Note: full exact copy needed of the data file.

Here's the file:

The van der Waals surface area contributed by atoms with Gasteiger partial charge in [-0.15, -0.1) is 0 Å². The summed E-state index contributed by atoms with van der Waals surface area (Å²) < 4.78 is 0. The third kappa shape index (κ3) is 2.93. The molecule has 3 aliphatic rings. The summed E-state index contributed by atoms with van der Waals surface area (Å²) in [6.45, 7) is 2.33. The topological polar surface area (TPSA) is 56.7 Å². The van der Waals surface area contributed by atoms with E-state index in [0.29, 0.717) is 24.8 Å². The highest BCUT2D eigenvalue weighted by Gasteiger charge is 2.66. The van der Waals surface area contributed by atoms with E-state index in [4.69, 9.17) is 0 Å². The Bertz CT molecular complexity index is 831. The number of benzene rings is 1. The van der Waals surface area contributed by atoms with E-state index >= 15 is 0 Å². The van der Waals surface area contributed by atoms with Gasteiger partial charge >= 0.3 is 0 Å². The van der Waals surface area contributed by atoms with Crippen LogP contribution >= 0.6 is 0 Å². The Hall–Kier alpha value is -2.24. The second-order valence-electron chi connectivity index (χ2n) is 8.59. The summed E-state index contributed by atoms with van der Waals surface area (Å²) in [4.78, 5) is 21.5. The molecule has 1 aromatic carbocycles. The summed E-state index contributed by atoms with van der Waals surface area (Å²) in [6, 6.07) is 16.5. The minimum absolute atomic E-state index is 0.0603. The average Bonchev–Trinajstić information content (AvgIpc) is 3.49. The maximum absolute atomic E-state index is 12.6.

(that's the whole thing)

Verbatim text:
The van der Waals surface area contributed by atoms with Gasteiger partial charge in [-0.15, -0.1) is 0 Å². The summed E-state index contributed by atoms with van der Waals surface area (Å²) < 4.78 is 0. The third kappa shape index (κ3) is 2.93. The molecule has 3 aliphatic rings. The summed E-state index contributed by atoms with van der Waals surface area (Å²) in [6.45, 7) is 2.33. The topological polar surface area (TPSA) is 56.7 Å². The van der Waals surface area contributed by atoms with E-state index in [0.29, 0.717) is 24.8 Å². The highest BCUT2D eigenvalue weighted by Gasteiger charge is 2.66. The van der Waals surface area contributed by atoms with E-state index in [4.69, 9.17) is 0 Å². The Bertz CT molecular complexity index is 831. The number of benzene rings is 1. The van der Waals surface area contributed by atoms with E-state index >= 15 is 0 Å². The van der Waals surface area contributed by atoms with Gasteiger partial charge >= 0.3 is 0 Å². The van der Waals surface area contributed by atoms with Crippen LogP contribution >= 0.6 is 0 Å². The Hall–Kier alpha value is -2.24. The second-order valence-electron chi connectivity index (χ2n) is 8.59. The summed E-state index contributed by atoms with van der Waals surface area (Å²) in [4.78, 5) is 21.5. The molecule has 1 aromatic carbocycles. The summed E-state index contributed by atoms with van der Waals surface area (Å²) in [6, 6.07) is 16.5. The minimum absolute atomic E-state index is 0.0603. The average Bonchev–Trinajstić information content (AvgIpc) is 3.49. The maximum absolute atomic E-state index is 12.6.